The Working Mother’s Feeding Options:

What options do I have for feeding my baby when I return to work?

Returning to work after having a baby is always a daunting thought. Mothers often find that the most difficult choices to make are about finding a caregiver and how to continue feeding their baby.

Always keep in mind that:

  • Implementing your feeding option can be left until a few weeks before you go back to work.
  • You can start with option one and follow through to option four over a period of weeks or months once back at work.
  • Keeping as many breastmilk feeds as possible will benefit your baby – even a single breastmilk feed makes a difference.

Allow your baby’s caregiver to spend plenty of time with your baby before you return to work and ensure that she fully understands how you want to continue feeding your baby.

There are four feeding options to consider when going back to work:

1. Continue Breastfeeding

Mothers who work close enough to where their baby is being cared for have the option to continue to breastfeed their baby.

Continuing to breastfeed is often possible for moms who:
  • Work from home
  • Live close to work
  • Work provides a crèche
  • Work near a suitable crèche
  • Having a flexible employer is beneficial
How many feeds your baby would need during your working day depends on:
  • How many hours you are working
  • Your baby’s age
  • Your baby’s specific needs

The shorter your working day the easier it would be to continue breastfeeding.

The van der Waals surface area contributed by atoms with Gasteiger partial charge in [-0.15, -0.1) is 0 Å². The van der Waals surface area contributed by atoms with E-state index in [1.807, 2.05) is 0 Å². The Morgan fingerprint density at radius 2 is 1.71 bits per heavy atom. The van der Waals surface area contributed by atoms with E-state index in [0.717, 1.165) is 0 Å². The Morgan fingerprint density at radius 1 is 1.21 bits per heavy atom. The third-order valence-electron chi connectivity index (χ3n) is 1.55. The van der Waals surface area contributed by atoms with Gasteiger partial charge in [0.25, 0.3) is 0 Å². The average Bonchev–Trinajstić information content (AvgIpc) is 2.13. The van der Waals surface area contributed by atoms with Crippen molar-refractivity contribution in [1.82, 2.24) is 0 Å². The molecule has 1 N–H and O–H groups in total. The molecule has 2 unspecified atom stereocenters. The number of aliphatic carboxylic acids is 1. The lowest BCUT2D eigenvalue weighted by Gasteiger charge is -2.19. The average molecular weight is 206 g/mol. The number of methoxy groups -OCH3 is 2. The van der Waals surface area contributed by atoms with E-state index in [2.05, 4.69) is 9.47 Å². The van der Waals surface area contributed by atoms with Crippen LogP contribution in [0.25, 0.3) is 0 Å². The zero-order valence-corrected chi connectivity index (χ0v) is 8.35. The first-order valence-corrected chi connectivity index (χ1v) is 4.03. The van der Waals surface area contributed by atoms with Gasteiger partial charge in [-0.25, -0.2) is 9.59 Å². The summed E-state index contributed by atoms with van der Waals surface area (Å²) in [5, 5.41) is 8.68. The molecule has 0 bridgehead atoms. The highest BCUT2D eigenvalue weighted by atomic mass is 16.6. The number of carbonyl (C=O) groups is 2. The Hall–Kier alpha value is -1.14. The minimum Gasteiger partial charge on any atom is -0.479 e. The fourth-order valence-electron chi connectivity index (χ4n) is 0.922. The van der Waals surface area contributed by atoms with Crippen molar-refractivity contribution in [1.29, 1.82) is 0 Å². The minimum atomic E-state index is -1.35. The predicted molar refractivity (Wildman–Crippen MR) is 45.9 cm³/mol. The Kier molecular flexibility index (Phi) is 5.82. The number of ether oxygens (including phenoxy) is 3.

Even during an 8 hour working day you would nip away to breastfeed your baby once, twice, maybe three times, depending on your baby’s age and needs.

Number of breastfeeds required on average in 24 hours (your baby’s needs may differ somewhat):
  • At three months: at least 6 feeds in 24 hours
  • By 6 months:  4 or 5 feeds in 24 hours.
  • Time constraints do put pressure on moms but why not give it a try and give yourself the option of deciding whether it works for you or not?
  • You may feel more confident if you put the idea into practice a few days before returning to work.

2. Continue Breastfeeding and Expressing

This is an option for moms who would prefer their baby to continue on breastmilk even when they cannot be there themselves to breastfeed.

Continue to breastfeed your baby:
  • before leaving for work in the morning
  • after work
  • at least once during the night (depending on your baby’s age)
  • over weekends (avoid using bottles)
In addition, express breastmilk for your baby.

There is an art to expressing, so it would be preferable to decide what method of expressing you are going to use and practice it before hand.

Methods of expressing are:

  • Hand expressing
  • Using a breastpump:
    • hand operated breastpump
    • battery operated breastpump
    • electric breastpump
      • single electric pump (express from one breast at a time)
      • double electric pump (express from both breasts at the same time)

Expressing and freezing breastmilk:

An advantage of practising this method beforehand is that you then have the opportunity of expressing and freezing milk for later use.

  • Breastmilk can be kept in the freezer for a healthy, full term baby for:
    • Front opening freezer: 3 months
    • Chest freezer: 6 months

Expressing at work for your baby:

The principle would be that once at work you would:

  • Express during the day.
  • Store thatmilk in a cool place (fridge or small cooler bag with an ice brick) for use the next day.
  • When home, freeze any expressed milk that your baby will not require the next day.
  • Use previously frozen milk for your baby should you not be able to express enough milk for the next day.

3. Continue Breastfeeding, Expressing And / Or Using Formula Feeds

Important to note:
·        Mixed feeding can only be practiced safely in the absence of HIV infection.
·        Mixed feeding as described here is not ideal but some breastfeeding is preferable to none.
·        Cow’s milk is not suitable for babies under 1 year of age.
·        It is imperative that formula is strictly made up according to the instructions on the tin.